No new thing under the sun
So when I was a kid and was compelled by well-intentioned parents to read my bible on a regular basis, though I'd rather have spent that time pulling my toe nails out by the roots, one of my favorite scriptures was Ecclesiastes Chapter 1, verse 9: "The thing that hath been is that which shall be; and that which is done is that which shall be done: and there is no new thing under the sun."
I thought of that now 'cause I just finished reading The Hot Kid, a novel by Elmore Leonard.
In a nut shell, the book is about a brash, young U.S. Marshal, who rises to fame in Texas, Oklahoma, and Missouri in the 1920s and '30s. It's also about the bad guys he pursues. The marshal is the hot kid, the up-and-comer in his federal agency. And in a way, he's competing for headlines with big name bank robbers like Clyde Barrow and Charles Arthur "Pretty Boy" Floyd. And what the hot kid notices with each arrest he makes and each bad guy he shoots is that they become bigger legends in the news. Reporters trip over themselves to write about these crooks. L.A. Confidential-esque magazines offer flattering cover stories about the crooks and their "gun molls" AKA groupie girlfriends. They describe the hot outfits the girlfriends wear, the hot suits the crooks wear, and the hot cars they drive. "Fans" of the crooks and the molls dote on them and lavish them with praise and admiration.
I know this book is not off base in terms of how things really went down back in the day. I'm a news nerd. I've read old newspaper and magazine clips that were essentially press releases for the robbers. I've read quotes in those stories from "fans" of the robbers and their dames talking admiringly about them and their murderous exploits. I watched Bonnie and Clyde. I watched Little Caesar. Those movies were made in 1967 and 1931 respectively. There are more.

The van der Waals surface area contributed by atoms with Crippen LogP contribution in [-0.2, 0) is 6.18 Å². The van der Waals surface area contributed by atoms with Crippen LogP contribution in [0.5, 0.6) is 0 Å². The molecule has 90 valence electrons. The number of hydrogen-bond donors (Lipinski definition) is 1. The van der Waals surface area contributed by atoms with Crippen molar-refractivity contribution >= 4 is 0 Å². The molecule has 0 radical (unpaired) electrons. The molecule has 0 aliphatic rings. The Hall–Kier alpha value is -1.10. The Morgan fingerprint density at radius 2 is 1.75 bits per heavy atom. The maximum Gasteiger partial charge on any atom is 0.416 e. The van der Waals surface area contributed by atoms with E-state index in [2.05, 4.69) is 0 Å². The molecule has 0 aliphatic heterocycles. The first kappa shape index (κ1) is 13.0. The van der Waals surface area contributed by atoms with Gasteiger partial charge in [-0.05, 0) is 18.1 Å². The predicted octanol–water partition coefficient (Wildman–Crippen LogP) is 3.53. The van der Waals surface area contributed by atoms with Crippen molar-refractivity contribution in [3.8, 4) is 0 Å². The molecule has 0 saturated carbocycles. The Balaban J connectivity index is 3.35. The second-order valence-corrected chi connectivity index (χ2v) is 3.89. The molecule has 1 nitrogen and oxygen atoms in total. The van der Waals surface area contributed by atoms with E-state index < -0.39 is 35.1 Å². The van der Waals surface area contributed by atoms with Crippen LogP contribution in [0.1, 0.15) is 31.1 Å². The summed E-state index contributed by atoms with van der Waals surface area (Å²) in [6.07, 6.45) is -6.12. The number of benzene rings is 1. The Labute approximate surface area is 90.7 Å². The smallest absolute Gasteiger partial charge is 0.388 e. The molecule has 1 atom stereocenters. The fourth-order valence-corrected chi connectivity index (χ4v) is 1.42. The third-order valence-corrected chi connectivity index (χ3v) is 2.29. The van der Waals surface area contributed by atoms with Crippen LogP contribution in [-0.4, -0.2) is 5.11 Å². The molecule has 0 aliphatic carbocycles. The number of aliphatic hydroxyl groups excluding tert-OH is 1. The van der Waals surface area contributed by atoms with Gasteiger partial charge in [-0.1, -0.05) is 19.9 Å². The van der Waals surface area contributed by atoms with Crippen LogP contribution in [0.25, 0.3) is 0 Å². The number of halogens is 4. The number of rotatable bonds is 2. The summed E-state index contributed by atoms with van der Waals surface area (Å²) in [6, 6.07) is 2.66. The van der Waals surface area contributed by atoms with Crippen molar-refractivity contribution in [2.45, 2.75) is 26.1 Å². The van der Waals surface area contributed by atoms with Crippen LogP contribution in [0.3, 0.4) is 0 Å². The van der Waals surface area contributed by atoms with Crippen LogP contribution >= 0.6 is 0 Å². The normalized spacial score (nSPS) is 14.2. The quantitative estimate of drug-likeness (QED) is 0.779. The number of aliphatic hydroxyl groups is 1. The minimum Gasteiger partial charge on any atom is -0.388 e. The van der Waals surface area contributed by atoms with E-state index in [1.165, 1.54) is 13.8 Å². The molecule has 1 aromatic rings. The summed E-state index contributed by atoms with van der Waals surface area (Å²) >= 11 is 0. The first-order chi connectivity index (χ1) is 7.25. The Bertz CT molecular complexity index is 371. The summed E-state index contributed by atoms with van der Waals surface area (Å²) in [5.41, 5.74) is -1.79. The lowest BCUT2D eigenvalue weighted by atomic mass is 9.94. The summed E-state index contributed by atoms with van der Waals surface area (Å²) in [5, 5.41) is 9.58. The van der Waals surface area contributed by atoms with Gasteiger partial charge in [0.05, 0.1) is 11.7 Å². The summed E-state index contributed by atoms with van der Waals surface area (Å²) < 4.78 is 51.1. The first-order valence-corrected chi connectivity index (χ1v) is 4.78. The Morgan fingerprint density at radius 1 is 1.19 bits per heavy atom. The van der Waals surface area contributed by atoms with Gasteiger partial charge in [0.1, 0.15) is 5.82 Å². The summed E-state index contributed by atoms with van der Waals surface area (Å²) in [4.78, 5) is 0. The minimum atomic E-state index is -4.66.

I loved all that stuff. It was and still is great entertainment. From the perspective of the crooks, those films explored their character flaws and inadvertently examined the attraction to the criminal lifestyle. A prude might even say that these films and others like them glorified the bank robber/gun moll lifestyle.
One question though: Does anyone reading this still want to give a pass to any public figure who suggests "rap music (a roughly 33-year-old genre) made me do it?"
That being said, I keep telling you guys that I am rap's biggest critic. I love parts of the genre but hate even more parts, because of how vile they've become. But the glorification of violence and crime in this country did not start with a handful of rappers. That sort of glorification predates these idiots by many decades. Gangsta rappers just happen to be "hosting" the latest episode, the latest manifestation of our love affair with the naughty.
And I still don't believe in censorship. Let all fools speak up, so we can identify them better and keep an eye on them. But if you really can't tolerate what you hear or see from a politician, a musician/actor, or an all-purpose media personality (like a talk show host), the fix is simple: vote them out of office, or stop watching/listening to them and stop buying the products of businesses who sponsor them. If you don't want to see yet another cycle of the glorification of bad behavior come along after rap, then break the cycle now. Or don't. Your choice.
Coming tomorrow: The fine line between challenging religious beliefs and being a bigot toward someone with a particular set of beliefs.
Labels: what goes around comes around